“Without books that open minds, through fictional portraits or real, our young people may never have the information they need to make sound decisions or overcome irrational fears.” (Hopkins 2012)
I try to remember these words from Ellen Hopkins as I read about the concerns arising over the 2011 novel, 13 Reasons Why.
As a parent, it’s my responsibility to analyze and discuss literature and media with my son that is culturally relevant and influential. As a teacher, it’s my responsibility to address the needs of my students with their parents/guardians.
13 Reasons Why (thirteenreasonswhy.com)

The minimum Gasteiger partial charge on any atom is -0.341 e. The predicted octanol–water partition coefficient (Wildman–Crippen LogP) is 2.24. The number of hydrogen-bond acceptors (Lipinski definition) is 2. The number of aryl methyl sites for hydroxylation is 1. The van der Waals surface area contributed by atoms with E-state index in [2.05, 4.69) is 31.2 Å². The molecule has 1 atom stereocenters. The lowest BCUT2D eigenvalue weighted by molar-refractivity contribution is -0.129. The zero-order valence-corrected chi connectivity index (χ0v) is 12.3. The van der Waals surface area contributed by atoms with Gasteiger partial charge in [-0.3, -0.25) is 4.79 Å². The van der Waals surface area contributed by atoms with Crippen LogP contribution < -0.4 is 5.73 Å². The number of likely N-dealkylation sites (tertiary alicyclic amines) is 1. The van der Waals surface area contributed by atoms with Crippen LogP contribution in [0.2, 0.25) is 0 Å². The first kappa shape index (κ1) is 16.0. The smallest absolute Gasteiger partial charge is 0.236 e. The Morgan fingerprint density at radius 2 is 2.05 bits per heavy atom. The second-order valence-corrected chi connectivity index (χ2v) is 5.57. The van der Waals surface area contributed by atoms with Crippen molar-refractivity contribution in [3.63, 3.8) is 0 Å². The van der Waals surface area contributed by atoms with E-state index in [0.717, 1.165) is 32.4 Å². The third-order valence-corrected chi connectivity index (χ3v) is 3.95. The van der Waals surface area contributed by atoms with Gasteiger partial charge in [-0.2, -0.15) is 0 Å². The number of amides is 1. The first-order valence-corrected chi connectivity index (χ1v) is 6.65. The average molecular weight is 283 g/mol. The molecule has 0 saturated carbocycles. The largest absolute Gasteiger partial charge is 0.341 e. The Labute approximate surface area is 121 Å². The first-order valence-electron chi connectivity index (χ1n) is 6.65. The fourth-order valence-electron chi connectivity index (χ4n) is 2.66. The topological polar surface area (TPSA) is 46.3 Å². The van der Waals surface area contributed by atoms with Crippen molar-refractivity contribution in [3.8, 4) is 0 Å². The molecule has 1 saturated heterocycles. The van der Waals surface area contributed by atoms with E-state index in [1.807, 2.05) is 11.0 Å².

How are you addressing the recent concerns and reignited interest in ’13 Reasons Why’ with students and parents?
As a teacher and parent, I’d want to incorporate it into my curriculum, even as an optional course. I would emphasize substantial analysis of the novel, articles reviewing the Netflix series (like this linked article from The New Yorker), and interviews with the creators, with class guest speakers, including school counselors and mental illness experts. I do not think silence is the solution—keeping silent or silencing others like has been done in the past in Oklahoma.
- The 13 Reasons Why Backlash Reminds Us That Adults Should Actually Listen To Teens
- Teens Explain What Adults Don’t Get About 13 Reasons Why
- Musical.ly Compilations for 13 Reasons Why
- New Rochelle Parents Raise Concerns About ’13 Reasons Why’ Letter Sent Home With Young Students